Secondary finishing is dramatically reduced in an interesting new injection molding process out of Germany called “DirectSkinning”.
The new technology combines injection molding of thermoplastics with the reaction injection molding (RIM) process used for polyurethane processing. A coated component is produced directly on an injection-molding machine in a single mold in a process that can be compared to multi-component injection molding. After a thermoplastic substrate such as ABS is molded, the polyurethane system is injected into the closed mold via a polyurethane mixing head, coating the thermoplastic. “When a rotary table or swivel platen mold is used, the two production steps can be performed in parallel, for example, thus ensuring short cycle times and high productivity,” says Andreas Bürkle, who is in charge of a DirectSkinning project at fischer automotive in Horb, Germany.
The thickness and color of the polyurethane layer can be varied over a broad range. A separate coating system is eliminated, reducing investment cost and saving space. Transportation and interim storage of the injection moldings are eliminated. The polyurethane coating provides a soft feel for automotive interior parts, and also provides a cosmetic surface, such as a leather grain appearance. Scratch resistance is also improved.
It was recently announced by the developer of the technology, Bayer MaterialScience, that DirectSkinning is now being used for a production model in a component that seals off a drawer located on the dashboard of the BMW 5 Gran Turismo.
Many of the new adhesives we're featuring in this slideshow are for use in automotive and other transportation applications. The rest of these new products are for a wide variety of applications including aviation, aerospace, electrical motors, electronics, industrial, and semiconductors.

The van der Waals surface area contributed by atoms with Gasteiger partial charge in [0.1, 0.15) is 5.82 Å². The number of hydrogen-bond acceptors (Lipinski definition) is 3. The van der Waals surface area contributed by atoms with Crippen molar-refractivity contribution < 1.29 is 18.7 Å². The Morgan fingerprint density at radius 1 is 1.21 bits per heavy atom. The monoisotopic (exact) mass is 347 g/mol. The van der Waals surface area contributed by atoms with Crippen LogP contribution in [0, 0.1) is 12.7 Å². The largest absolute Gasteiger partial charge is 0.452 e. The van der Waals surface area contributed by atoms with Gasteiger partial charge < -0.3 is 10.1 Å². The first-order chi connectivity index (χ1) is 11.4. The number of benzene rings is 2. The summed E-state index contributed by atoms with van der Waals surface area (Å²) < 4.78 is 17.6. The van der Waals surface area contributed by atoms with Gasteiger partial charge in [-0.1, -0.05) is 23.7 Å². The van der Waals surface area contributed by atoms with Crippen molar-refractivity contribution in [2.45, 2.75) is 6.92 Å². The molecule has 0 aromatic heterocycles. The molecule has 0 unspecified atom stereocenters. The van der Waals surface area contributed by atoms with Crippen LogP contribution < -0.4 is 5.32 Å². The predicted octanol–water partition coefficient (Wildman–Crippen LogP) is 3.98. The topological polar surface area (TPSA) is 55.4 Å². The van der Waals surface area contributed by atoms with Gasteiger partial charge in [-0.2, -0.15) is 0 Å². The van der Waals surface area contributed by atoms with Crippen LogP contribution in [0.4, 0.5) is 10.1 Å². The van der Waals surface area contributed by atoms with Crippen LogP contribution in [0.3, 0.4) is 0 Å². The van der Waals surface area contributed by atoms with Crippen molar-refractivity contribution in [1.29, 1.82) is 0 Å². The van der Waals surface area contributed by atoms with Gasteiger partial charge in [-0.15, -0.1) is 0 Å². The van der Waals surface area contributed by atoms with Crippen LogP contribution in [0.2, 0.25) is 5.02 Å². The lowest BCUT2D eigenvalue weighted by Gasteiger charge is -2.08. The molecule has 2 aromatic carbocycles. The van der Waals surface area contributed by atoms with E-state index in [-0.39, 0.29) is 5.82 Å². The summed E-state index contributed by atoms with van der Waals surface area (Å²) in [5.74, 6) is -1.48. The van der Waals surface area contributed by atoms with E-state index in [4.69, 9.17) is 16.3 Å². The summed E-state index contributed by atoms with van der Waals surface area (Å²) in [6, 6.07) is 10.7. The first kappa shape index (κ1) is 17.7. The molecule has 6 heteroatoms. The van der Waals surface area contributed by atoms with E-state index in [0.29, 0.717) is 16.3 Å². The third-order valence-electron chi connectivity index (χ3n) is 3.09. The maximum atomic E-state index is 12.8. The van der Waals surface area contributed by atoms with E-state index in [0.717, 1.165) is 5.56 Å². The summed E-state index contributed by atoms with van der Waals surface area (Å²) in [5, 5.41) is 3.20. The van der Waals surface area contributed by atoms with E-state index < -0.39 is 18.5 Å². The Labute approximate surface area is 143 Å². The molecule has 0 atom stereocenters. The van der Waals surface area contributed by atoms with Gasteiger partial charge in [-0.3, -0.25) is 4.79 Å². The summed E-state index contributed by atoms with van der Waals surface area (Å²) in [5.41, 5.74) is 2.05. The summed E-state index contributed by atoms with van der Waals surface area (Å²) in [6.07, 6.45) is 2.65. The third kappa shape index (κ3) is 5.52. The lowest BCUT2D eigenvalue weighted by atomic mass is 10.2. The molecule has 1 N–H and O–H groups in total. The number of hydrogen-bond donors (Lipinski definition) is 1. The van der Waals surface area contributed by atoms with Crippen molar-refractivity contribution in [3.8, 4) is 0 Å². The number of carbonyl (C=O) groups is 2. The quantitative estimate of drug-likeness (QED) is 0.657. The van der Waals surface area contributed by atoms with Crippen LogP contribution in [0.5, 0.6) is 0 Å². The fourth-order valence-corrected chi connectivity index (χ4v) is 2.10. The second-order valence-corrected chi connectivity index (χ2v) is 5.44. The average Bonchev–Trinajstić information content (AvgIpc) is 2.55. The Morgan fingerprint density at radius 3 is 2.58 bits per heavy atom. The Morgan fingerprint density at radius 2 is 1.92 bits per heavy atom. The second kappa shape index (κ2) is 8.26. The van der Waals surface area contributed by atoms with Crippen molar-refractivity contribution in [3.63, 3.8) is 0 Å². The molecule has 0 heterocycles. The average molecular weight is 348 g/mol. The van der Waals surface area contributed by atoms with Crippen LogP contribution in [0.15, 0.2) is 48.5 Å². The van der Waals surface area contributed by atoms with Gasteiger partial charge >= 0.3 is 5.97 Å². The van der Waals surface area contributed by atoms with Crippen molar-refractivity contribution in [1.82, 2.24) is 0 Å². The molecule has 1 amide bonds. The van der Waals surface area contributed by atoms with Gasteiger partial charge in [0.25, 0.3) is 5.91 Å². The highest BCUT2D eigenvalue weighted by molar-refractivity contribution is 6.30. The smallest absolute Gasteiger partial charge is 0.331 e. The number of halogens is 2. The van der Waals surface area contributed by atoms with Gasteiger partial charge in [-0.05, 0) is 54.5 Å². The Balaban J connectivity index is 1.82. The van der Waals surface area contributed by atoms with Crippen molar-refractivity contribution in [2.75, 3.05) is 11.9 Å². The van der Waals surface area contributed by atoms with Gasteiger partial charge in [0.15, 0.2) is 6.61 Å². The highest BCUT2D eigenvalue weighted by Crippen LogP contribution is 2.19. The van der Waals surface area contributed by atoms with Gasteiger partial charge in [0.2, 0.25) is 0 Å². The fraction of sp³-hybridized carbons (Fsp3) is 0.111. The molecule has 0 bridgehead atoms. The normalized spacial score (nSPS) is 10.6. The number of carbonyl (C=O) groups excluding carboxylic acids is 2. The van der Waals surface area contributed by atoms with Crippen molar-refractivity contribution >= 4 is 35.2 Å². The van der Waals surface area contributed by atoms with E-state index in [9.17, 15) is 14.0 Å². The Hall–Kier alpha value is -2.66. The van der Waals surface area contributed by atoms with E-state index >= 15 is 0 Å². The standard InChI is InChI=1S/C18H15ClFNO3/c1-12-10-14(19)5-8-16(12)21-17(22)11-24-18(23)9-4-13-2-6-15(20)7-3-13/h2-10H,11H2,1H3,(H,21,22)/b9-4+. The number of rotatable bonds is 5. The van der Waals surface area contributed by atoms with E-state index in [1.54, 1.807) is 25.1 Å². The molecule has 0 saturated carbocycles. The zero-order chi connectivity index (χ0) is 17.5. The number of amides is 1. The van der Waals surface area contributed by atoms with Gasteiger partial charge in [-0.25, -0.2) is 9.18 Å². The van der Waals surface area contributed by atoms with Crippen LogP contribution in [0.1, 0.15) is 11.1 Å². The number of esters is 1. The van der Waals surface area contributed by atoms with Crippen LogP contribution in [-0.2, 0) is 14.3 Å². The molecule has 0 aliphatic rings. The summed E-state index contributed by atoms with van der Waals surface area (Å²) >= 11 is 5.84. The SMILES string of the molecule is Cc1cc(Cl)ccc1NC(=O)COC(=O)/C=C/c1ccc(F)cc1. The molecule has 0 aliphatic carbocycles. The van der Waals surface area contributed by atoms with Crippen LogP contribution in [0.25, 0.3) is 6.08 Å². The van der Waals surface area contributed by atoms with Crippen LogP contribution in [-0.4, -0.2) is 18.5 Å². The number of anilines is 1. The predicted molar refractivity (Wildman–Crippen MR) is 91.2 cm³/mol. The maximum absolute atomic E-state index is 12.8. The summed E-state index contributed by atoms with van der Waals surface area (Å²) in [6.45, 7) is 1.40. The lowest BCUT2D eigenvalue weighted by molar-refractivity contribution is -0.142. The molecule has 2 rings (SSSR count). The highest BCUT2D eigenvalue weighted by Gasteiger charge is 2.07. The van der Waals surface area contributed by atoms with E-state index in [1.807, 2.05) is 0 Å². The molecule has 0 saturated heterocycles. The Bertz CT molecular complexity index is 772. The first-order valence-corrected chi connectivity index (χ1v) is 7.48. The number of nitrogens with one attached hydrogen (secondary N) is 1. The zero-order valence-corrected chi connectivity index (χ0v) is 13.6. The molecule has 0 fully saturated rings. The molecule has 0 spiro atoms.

A Columbia University team working on molecular-scale nano-robots with moving parts has run into wear-and-tear issues. They've become the first team to observe in detail and quantify this process, and are devising coping strategies by observing how living cells prevent aging.
Many of the new materials on display at MD&M West were developed to be strong, tough replacements for metal parts in different kinds of medical equipment: IV poles, connectors for medical devices, medical device trays, and torque-applying instruments for orthopedic surgery. Others are made for close contact with patients.
New sensor technology integrates sensors, traces, and electronics into a smart fabric for wearables that measures more dimensions -- force, location, size, twist, bend, stretch, and motion -- and displays data in 3D maps.
Focus on Fundamentals consists of 45-minute on-line classes that cover a host of technologies. You learn without leaving the comfort of your desk. All classes are taught by subject-matter experts and all are archived. So if you can't attend live, attend at your convenience.